Multiple scattering in the remote sensing of natural surfaces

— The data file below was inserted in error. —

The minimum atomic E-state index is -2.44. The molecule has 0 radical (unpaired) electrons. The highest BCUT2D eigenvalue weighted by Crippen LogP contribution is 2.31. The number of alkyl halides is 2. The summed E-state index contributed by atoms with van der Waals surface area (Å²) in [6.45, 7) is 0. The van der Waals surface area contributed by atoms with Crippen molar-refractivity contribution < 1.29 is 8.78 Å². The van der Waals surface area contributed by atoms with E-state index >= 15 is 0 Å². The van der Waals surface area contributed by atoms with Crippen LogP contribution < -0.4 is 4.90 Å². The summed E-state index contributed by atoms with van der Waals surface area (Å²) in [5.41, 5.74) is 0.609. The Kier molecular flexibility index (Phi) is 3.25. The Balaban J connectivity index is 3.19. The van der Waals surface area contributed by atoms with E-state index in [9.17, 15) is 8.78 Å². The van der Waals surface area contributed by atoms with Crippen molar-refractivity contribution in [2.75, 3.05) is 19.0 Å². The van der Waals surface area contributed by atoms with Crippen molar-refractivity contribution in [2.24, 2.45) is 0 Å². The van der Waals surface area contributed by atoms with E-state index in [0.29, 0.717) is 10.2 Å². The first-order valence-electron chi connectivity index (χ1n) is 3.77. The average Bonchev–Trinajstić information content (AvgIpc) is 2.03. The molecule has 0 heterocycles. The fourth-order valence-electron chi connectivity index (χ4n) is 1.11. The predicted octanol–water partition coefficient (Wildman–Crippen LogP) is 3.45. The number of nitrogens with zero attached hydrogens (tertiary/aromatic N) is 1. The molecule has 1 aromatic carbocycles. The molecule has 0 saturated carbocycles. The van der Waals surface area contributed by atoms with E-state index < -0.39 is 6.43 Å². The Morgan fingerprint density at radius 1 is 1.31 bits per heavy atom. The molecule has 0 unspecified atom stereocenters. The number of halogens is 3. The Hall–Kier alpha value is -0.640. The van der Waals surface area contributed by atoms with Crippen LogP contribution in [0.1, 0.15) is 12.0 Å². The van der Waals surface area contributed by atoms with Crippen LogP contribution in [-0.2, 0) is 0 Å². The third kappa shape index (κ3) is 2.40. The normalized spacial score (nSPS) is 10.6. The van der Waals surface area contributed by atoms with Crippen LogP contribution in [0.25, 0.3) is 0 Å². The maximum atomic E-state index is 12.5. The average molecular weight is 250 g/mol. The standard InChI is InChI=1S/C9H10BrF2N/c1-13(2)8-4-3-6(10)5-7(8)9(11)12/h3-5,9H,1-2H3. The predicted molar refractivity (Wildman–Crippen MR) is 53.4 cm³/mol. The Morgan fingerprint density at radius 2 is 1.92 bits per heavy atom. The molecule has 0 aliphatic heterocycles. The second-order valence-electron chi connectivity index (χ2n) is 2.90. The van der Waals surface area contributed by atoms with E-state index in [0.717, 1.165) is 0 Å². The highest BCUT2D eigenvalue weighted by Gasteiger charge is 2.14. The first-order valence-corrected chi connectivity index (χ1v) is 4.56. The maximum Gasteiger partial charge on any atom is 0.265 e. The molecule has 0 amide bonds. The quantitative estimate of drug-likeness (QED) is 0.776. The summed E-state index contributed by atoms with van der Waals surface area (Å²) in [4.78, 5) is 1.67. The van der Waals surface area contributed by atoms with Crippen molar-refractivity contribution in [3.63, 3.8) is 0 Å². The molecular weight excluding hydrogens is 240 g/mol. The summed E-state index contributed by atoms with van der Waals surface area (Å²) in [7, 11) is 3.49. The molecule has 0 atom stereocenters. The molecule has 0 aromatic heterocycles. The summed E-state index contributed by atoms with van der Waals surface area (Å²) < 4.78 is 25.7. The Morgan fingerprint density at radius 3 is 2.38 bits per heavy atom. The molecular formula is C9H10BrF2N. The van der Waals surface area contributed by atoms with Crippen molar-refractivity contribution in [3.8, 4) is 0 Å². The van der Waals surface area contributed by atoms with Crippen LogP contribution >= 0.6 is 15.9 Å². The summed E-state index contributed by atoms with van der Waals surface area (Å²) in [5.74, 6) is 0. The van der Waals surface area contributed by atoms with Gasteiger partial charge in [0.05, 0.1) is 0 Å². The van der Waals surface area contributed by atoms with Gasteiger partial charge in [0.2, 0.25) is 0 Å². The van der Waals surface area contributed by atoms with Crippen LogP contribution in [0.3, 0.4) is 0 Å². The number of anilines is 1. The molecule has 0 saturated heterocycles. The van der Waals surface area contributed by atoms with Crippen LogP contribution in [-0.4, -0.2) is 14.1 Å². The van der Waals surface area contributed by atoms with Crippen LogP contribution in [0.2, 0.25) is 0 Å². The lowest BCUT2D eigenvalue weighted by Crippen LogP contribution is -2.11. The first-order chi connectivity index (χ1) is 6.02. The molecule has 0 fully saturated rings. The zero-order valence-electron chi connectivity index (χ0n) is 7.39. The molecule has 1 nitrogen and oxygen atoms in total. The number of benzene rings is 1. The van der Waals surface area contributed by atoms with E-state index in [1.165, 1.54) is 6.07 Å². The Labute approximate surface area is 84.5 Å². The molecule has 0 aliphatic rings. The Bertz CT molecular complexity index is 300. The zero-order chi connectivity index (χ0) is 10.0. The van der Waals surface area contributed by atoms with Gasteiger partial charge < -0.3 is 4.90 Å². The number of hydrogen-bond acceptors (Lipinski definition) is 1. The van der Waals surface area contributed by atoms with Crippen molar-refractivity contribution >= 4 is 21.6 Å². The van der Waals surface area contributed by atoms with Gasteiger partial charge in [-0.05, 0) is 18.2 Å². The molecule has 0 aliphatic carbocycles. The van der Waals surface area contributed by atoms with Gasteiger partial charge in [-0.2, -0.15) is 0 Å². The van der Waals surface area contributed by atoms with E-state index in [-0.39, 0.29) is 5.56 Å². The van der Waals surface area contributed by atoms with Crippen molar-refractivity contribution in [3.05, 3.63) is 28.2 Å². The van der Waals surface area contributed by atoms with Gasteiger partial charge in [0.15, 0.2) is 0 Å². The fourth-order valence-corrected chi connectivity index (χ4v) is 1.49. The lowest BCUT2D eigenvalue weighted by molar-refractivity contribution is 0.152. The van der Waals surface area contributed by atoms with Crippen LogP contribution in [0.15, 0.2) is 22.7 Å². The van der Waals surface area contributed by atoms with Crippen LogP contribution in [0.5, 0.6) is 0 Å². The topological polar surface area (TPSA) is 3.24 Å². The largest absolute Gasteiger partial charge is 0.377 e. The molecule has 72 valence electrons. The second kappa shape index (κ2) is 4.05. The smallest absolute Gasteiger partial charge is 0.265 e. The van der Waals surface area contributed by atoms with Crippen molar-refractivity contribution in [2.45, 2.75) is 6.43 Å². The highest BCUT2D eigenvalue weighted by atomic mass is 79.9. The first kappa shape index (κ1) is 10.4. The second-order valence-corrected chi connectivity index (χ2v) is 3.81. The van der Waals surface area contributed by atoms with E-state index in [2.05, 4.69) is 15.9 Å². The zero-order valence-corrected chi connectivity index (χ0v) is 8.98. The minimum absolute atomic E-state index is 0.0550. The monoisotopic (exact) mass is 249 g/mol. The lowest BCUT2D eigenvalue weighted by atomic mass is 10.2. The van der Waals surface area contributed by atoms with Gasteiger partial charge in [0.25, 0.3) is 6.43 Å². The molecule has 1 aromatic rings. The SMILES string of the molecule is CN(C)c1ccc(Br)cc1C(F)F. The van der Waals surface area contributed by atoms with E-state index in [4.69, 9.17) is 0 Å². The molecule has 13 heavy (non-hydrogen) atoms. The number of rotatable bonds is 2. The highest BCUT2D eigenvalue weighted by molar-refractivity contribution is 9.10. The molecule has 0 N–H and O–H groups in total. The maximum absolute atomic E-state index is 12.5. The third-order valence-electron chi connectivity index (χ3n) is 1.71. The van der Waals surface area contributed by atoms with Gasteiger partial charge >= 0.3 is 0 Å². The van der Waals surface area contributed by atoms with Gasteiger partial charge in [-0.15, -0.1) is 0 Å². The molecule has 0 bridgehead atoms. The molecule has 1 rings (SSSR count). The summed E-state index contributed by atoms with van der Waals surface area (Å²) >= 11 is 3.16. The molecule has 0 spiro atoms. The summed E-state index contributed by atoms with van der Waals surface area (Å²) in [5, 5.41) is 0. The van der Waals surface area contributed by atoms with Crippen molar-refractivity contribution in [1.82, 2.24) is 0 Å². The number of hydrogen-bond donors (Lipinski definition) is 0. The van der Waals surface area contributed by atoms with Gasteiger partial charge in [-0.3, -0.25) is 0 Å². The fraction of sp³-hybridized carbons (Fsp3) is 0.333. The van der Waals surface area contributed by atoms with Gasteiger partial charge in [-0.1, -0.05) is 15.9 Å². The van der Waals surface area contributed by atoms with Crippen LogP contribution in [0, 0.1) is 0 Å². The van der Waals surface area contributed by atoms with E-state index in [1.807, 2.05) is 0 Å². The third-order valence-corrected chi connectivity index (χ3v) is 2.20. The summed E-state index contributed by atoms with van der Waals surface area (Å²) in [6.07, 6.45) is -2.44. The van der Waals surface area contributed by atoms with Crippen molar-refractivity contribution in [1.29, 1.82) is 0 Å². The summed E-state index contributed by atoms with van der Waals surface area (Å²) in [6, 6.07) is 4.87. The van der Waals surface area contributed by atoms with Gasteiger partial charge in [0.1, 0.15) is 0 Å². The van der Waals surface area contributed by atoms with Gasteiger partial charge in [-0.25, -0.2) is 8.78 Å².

Radiosity models, working at scales much greater than the wavelength of light, predict the amount of light scattered many times (multiple scattering) among scene elements in addition to light interacting with a surface only once (single scattering). Such models are little used in remote-sensing studies because they require accurate digital terrain models and, typically, large amounts of computer time. We have developed a practical radiosity model that runs relatively quickly within suitable accuracy limits, and have used it to explore problems caused by multiple scattering in image calibration, terrain correction, and surface roughness estimation for optical images. We applied the model to real surfaces spatial scales of 30 m and 1 cm, separating multiple-scattering effects into those resolved by the Landsat TM and unresolved subpixel effects. Calculated radiosities were used to estimate quantitatively the magnitude of the multiple-scattering effects for different solar illumination geometries, surface reflectivities, sky illuminations and surface roughnesses. At the 30-m scale, multiple scattering can account for as much as 10 per cent of the radiance from sunlit slopes, and much more for shadowed slopes; at the 1-cm scale, the multiple scattering can locally account for as much as 70 per cent. Because the amount of multiple scattering increases with reflectivity as well as roughness, multiple scattering effects will distort the shape of reflectance spectra as well as changing their overall amplitude. Our results have significant implications for determining reflectivity and surface roughness in remote sensing and for energy-balance calculations.